January 2021 Bird of the Month from Audubon Southwest

The Shrikes!

What comes to mind when you picture a songbird? Generally we think of songbirds as cute little seed-eaters, flitting through the shrubs and bringing color to our backyard bird feeders, like the familiar House Finch. Or maybe you’re envisioning beautiful music coming from a dense forest thicket, like warblers during spring migration. But songbirds aren’t all small and they don’t all sing pleasing melodies--corvids such as crows and ravens are songbirds. In fact, more than half of all bird species are members of the songbird order, Passeriformes, often referred to as passerine songbirds or perching birds.

There are two North American songbirds that are even stranger than the rest--the Shrikes. The Loggerhead Shrike occurs throughout much of the country and can often be seen in open habitats interspersed with trees. The Northern Shrike, as its name implies, is a paler version that generally lives in the northern states and up into Canada, but can occasionally be seen as far south as central New Mexico and Arizona. 

What makes shrikes so strange? They’re fully predatory songbirds. My very first job working with birds was a Loggerhead Shrike banding study in Illinois, and I learned a lot about these fascinating birds that summer. Loggerhead Shrikes will eat just about anything that moves, including grasshoppers, small mammals, reptiles, and even other birds. But their predatory lifestyle isn’t even the strangest thing about them--it’s how they catch and handle their prey that’s so fascinating. Being “perching birds”, shrikes don’t have talons and strong feet like hawks and eagles. That means they can’t catch and carry food with their feet – they have to use their beaks. They have a sharp tomial tooth on their beaks, exactly like raptors, that they use to deliver a killing blow to their prey. It gets even crazier – because Shrikes can’t carry prey with their feet, they actually carry their prey away in their mouth. They have the amazing ability to carry prey almost their same body weight this way!

But wait--there’s more! Shrikes can’t use their perching-bird feet to hold prey while they eat it, so they have found a somewhat macabre way of dealing with that problem. They take their prey to a thorny tree or a barbed-wire fence, and impale the prey on a spike. This serves two purposes. First, it gives them a way to hold the prey in place while they eat it. In addition, it serves as a safe storage, or larder, to save food for the future. Shrikes almost always build their nest in a thorny tree, and during the nesting season there will be dozens of small dead creatures hanging on the branches. When I was working with shrikes, one of my tasks was to catalog the contents of their larder. I’ll never forget walking around the base of a Honey Locust tree and coming face-to-face with a dead Field Sparrow, impaled through the throat by a large thorn. A few feet away, a severed bird leg was impaled. I also found the eggs of other birds hanging on thorns (empty of their contents – the shrike must not have thought that through very well) and even the shrike’s own regurgitated pellets. The impulse to impale is innate to shrikes, and I once saw a fledgling shrike attempting and failing to stick a grasshopper on a fence barb. Every time the young bird dropped the grasshopper, the mother picked it up and gave it back so the young bird could try again. Seems that the desire to impale is instinctual, but getting the technique right takes practice!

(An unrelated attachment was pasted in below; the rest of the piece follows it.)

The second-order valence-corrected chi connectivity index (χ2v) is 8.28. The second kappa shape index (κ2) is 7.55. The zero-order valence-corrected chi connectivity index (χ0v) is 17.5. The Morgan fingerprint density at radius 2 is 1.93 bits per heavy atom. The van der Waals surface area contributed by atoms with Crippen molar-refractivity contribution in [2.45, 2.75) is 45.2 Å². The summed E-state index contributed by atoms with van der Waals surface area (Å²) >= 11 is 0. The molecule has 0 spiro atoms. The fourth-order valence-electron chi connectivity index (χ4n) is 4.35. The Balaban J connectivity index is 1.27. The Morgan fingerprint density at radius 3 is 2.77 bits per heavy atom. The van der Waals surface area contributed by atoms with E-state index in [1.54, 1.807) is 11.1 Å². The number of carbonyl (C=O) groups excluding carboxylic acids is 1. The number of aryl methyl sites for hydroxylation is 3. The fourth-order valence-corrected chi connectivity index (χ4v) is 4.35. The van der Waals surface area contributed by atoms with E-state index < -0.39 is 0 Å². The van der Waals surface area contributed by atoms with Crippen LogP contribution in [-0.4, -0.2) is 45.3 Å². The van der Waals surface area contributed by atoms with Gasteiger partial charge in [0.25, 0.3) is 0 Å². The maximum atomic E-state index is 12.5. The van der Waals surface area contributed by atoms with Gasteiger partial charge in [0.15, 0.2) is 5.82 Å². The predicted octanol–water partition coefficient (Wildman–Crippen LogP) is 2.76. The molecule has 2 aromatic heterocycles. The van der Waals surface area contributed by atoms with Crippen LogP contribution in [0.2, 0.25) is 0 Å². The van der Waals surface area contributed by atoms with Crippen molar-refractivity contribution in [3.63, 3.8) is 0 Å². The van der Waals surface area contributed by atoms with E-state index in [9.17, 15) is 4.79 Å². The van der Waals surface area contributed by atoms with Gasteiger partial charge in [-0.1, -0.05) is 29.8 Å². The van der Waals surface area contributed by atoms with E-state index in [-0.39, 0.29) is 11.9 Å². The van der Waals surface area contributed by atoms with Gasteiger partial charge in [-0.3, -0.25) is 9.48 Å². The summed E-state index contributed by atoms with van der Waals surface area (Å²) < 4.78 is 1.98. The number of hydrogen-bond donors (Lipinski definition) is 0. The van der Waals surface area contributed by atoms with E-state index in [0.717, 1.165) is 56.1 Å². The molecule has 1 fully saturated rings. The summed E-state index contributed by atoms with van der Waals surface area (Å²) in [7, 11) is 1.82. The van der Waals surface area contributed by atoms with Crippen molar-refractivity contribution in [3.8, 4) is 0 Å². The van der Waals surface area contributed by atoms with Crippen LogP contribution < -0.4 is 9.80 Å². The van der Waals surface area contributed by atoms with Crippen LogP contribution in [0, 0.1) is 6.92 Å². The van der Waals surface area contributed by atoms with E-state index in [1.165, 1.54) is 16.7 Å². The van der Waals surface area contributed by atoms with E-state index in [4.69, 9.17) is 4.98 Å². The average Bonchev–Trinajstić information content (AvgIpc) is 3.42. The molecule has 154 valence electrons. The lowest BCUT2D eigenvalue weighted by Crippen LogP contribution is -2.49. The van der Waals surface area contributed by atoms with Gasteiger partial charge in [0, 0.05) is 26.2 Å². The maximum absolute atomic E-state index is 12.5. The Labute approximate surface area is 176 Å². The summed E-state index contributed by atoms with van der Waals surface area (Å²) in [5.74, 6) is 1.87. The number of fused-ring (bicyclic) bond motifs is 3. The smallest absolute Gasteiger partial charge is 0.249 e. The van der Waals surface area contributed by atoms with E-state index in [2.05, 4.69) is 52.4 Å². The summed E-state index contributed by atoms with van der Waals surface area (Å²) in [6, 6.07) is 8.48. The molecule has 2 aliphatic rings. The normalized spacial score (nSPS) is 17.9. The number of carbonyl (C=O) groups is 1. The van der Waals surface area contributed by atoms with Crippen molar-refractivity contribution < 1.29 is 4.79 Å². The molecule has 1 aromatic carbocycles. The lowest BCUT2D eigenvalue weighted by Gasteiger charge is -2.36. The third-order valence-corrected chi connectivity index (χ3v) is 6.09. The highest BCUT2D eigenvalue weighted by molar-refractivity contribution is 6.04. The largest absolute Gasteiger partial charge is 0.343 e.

The Loggerhead Shrike is recognized as a “common bird in steep decline.” The Loggerhead Shrike has lost an estimated 74% of its population since 1970, mainly due to conversion of its habitat to agriculture and the overuse of pesticides. You can help bring shrikes and other native species back by planting native trees and shrubs in your own yard, and by eliminating pesticides. Advocating for the permanent protection of wildlife habitat, especially grasslands and open spaces, will go a long way to help ensure that future generations can see firsthand the fascinating behavior of this amazing species. 


How you can help, right now

Audubon Arizona and Audubon New Mexico have joined forces to become Audubon Southwest.